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Voter photo ID legislation introduced as constitutional amendment

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Gov. Mark Dayton
Gov. Mark Dayton rejected a Republican-backed bill last spring to require Minnesotans to show photo identification to vote. Voter ID supporters have now introduced legislation that would bypass Dayton and allow voters to make the change through a constitutional amendment.
MPR Photo/Tim Pugmire

Gov. Mark Dayton rejected a Republican-backed bill last spring that would have required Minnesotans to show photo identification to vote. In his veto letter, Dayton noted that the measure would have forced local governments to spend money and that it did not have broad bipartisan support.

But voter ID supporters insist the measure is needed to prevent election fraud. That's why they've introduced legislation that would bypass Dayton and allow voters to make the change through a constitutional amendment. Governors cannot veto constitutional amendments.

If a majority of the Legislature approves one, it will show up on the ballot in November. State Sen. Scott Newman, R-Hutchinson, said Dayton's veto last year was a big factor in his sponsoring the amendment bill. 

"This is a way to in effect challenge his veto," Newton said. "We'll let the people decide whether or not they want voter ID legislation in the state of Minnesota."

Legislators have already introduced more than a dozen constitutional amendment bills, including one that would make it harder to raise taxes.

Newman says he thinks most Minnesotans favor a voter ID law. He said it would protect the integrity of elections.

"If there is voter fraud, if there are folks who are voting that shouldn't be voting," he said. "That disenfranchises all of us."

But critics say the requirement would have many negative consequences. State Rep. Ryan Winkler, DFL-Golden Valley, said he fears voting would be more difficult for senior citizens, college students and other Minnesotans who might not have a photo ID with their current address.

"It creates a burden for voting on people, makes it more difficult, and is just an unnecessary expense and unnecessary hassle for voters," he said.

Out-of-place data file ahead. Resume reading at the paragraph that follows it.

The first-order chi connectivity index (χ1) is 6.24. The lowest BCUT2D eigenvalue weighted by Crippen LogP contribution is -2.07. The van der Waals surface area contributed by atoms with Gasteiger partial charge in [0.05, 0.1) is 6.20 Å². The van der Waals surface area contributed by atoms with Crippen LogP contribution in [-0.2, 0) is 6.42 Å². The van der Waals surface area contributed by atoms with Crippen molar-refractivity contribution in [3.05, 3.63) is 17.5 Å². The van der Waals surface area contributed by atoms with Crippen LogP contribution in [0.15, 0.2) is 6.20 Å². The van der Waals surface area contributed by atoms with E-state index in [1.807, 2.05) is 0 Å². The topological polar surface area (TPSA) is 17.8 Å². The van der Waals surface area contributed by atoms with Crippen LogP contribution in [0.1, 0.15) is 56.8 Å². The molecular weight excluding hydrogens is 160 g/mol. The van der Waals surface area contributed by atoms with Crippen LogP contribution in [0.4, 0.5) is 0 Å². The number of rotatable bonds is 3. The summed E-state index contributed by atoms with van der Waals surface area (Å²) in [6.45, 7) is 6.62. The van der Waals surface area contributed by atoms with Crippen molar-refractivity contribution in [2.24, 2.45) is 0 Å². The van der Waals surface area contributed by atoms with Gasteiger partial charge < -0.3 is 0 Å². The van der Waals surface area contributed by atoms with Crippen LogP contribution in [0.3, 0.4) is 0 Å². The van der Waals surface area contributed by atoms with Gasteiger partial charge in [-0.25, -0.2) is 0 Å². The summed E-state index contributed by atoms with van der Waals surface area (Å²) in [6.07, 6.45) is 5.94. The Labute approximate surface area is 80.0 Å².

Winkler said he's concerned that Republicans will set a bad precedent by using the constitution to enact a partisan agenda.

If the tax measure is approved, it would require a three-fifths super majority in the House and Senate to impose a new tax or increase existing taxes.

State Rep. Steve Drazkowski, R-Mazeppa, said 18 other states have similar limits. He said his bill would help state government practice greater fiscal restraint. 

"These are the types of guidelines that our constitution [is] designed for," he said. "We have a two-thirds super majority requirement to borrow and bond money in Minnesota. So the precedent is already there in our constitution. This would follow that very closely."

Drazkowksi is also pushing a constitutional amendment to make membership in labor unions voluntary. He said workers should have an option of paying union dues or keeping that money in their own pocket.

"I know some workers believe that the unions are not representing them in ways that meet their self interests," he said. "In other cases union members do believe that. So, what this does is allows people to act with their feet and to move in the direction that they want to." 

Labor organizations are gearing up to fight the bill. Shar Knutson, president of the Minnesota AFL-CIO, says the proposed amendment would result in fewer jobs and lower wages for the middle class.

"These kind of laws and amendments are being pushed by corporate funded groups all across the country," Knutson said. "I believe it's really an ongoing attack on working people." 

Other proposed constitutional amendments would put limits on the level of state spending and set term limits for legislators, the governor and lieutenant governor. There's also a proposal to make it harder to get constitutional amendments on the ballot by requiring super majority votes for passage in both the House and Senate.